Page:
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Local ecotourism: a lifeline for island communities

September 14, 2020

The COVID-19 pandemic has been a mixed bag for islands. While their geographical isolation has helped many island nations keep infection rates low, travel restrictions and other economic consequences of the pandemic have devastated the economies of island communities that depend on international tourism. Under these circumstances, Seacology’s support for local ecotourism projects has taken on new urgency.

Ecotourism protects habitats for a simple reason: It links healthy, scenic ecosystems with jobs. Tourists pay to visit a reef full of fish, not one that’s been choked by sediment from careless coastal development. They want to hike in forests with big trees and plenty of wildlife, not hillsides that have been clear-cut. Communities that invest in resource-based tourism have a strong financial incentive to be good stewards of the environment.

Seacology supports a wide variety of ecotourism projects on islands around the world. Our projects have trained local youth to be nature guides and dive instructors, developed hiking trails, and provided kayaks for scenic mangrove tours, just to name a few examples.

A 2014 project in Honduras trained local youth to work as dive guides.

Seacology funded the repair of guest cabins as part of our project protecting Madagascar's Marojejy National Park.

Our support for ecotourism initiatives became more important once the pandemic began and travel restrictions went into effect. Coastal communities in the Dominican Republic, for example, had relied on international visitors to fill up their big resorts, restaurants, and bars. With those tourists all but gone, local, small-scale ecotourism is helping to fill the void. Our projects with partners in communities like Montecristi province, Las Garitas, and Boca Chica, provide jobs, many of them to historically disadvantaged groups, while protecting the country’s vulnerable mangroves and coral reefs. Our upcoming nationwide mangrove project will vastly scale up our role in the Dominican ecotourism sector. When international travel restrictions ease, our partners will be well positioned to show off their carefully protected habitats to foreign visitors.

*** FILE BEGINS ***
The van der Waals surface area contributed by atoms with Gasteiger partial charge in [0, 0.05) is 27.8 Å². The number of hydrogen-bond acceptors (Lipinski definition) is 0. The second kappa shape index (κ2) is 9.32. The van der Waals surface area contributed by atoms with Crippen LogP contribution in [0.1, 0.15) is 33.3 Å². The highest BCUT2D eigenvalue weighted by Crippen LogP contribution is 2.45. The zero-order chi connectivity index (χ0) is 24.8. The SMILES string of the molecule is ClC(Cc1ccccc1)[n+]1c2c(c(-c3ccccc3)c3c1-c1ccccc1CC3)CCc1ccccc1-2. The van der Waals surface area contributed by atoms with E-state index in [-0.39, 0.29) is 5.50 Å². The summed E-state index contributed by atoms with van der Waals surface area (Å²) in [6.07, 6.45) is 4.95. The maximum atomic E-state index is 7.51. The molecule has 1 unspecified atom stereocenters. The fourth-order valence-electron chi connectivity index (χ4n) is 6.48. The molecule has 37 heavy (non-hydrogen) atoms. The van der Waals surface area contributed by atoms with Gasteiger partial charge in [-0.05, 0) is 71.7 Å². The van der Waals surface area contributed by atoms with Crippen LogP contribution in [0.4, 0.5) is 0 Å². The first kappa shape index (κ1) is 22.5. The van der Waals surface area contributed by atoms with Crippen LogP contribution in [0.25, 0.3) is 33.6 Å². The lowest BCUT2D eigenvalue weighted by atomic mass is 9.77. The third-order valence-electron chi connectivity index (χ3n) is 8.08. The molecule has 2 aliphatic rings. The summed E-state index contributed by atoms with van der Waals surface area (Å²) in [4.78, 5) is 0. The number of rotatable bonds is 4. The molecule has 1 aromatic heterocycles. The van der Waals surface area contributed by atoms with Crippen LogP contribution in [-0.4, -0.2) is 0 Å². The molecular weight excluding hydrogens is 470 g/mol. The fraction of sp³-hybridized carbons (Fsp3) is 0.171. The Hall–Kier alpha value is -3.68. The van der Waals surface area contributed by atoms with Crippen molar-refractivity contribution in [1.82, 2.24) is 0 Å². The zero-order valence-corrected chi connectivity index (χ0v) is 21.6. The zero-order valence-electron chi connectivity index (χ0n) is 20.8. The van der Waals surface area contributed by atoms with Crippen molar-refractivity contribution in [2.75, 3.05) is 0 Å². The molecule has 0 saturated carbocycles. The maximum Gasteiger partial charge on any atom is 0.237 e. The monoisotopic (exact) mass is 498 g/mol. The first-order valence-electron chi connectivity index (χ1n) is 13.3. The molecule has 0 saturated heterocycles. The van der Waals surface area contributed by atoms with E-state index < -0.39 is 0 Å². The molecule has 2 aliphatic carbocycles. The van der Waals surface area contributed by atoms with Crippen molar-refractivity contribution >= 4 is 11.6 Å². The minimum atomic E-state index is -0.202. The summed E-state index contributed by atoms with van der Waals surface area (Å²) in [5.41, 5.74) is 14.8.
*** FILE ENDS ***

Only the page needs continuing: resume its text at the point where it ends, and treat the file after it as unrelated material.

“What Seacology is doing with its investments in local economies and teaching people about sustainability is really important,” said Seacology board member Sonia Toledo. “Hopefully the pause in outsiders coming in will create the space for island communities to think about how they can live–and make a good living–out of protecting their environments.” 

Explore all of our ecotourism projects by visiting our projects map and selecting “ecotourism” under “project type.”